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Pictures Of The Year 2019: The Other Half. People workout in a quayside gym beside luxury superyacht Amadea, manufactured by Luerssen Verwaltungs GmbH, at night ahead of the Monaco Yacht Show (MYS) in Port Hercules, Monaco, on Tuesday, Sept. 24, 2019. Street protests, the changing climate and access to new technology have one crucial underlying theme in common: disparity. In most places in the world, the juxtaposition of rich and poor remains striking. Photographer: Balint Porneczi/Bloomberg

World’s richest lose US$444 billion after hellish week for markets

Pictures Of The Year 2019: The Other Half. People workout in a quayside gym beside luxury superyacht Amadea, manufactured by Luerssen Verwaltungs GmbH, at night ahead of the Monaco Yacht Show (MYS) in Port Hercules, Monaco, on Tuesday, Sept. 24, 2019. Street protests, the changing climate and access to new technology have one crucial underlying theme in common: disparity. In most places in the world, the juxtaposition of rich and poor remains striking. Photographer: Balint Porneczi/Bloomberg

Last week was an expensive one for most investors, even for billionaires.

More than US$6 trillion was wiped from global stocks in the week.

The combined fortunes of the world’s 500 richest people fell by US$444 billion as the coronavirus continued to spread — and spread fear — rattling equity markets worldwide. The Dow Jones Industrial Average tumbled more than 12 per cent, the biggest five-day slide since the depths of the 2008 financial crisis, in a rout that vaporised more than US$6 trillion from global stocks.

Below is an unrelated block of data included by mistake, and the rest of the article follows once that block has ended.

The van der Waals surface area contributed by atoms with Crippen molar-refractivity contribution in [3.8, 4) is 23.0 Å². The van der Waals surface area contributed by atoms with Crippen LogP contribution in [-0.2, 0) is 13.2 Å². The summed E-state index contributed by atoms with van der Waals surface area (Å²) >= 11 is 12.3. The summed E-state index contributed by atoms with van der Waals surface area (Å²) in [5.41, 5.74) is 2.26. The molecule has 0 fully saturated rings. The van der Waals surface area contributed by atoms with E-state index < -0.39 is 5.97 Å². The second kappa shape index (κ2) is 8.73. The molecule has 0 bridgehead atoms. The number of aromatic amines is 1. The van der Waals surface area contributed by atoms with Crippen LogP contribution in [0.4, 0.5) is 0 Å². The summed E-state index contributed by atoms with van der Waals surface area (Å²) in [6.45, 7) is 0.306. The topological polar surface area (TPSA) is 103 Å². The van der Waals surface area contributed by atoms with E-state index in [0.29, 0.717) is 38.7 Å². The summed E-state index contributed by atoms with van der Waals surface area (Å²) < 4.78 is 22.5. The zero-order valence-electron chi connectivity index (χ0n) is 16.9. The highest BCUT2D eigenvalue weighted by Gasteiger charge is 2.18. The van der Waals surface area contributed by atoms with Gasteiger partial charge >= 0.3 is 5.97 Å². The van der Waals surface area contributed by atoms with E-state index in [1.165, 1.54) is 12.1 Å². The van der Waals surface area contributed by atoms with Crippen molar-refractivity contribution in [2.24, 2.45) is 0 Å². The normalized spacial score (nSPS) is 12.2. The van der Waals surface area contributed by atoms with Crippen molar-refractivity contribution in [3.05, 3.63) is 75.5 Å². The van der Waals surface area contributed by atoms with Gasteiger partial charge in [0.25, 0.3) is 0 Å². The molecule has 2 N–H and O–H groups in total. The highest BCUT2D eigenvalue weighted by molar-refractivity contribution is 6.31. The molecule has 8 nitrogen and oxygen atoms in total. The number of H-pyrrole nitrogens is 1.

The drubbing more than erased the $78 billion in gains that the 500 wealthiest people had amassed since the start of the year through last week, according to the Bloomberg Billionaires Index.

The world’s three wealthiest people, which includes Amazon founder Jeff Bezos, lost a combined US$30 billion in the slide.

The world’s three richest people — Amazon.com Inc.’s Jeff Bezos, Microsoft Corp. co-founder Bill Gates and LVMH Chairman Bernard Arnault — incurred the biggest losses, with their combined wealth dropping about $30 billion.

Elon Musk, the world’s 25th-richest person, rang up the fourth-largest weekly loss — $9 billion — as shares of his Tesla Inc. slid after a steep climb to start the year. He’s still up $8.8 billion in 2020 and has a net worth of $36.3 billion.

Stocks tumbled as health officials struggle to contain the coronavirus outbreak.

Health officials are struggling to contain the virus, which can cause a potentially deadly pneumonia-like illness in a minority of patients and spread from others who look healthy. The World Health Organization has thus far refrained from declaring it a pandemic.

About 80 per cent of billionaires on Bloomberg’s wealth ranking are now in the red this year, including those whose businesses have been swept up in the global drama. Carnival Corp. Chairman Micky Arison lost $1 billion this week as the world’s largest cruise-line operator held tourists aboard one of its ships in Japan, where at least five passengers have died.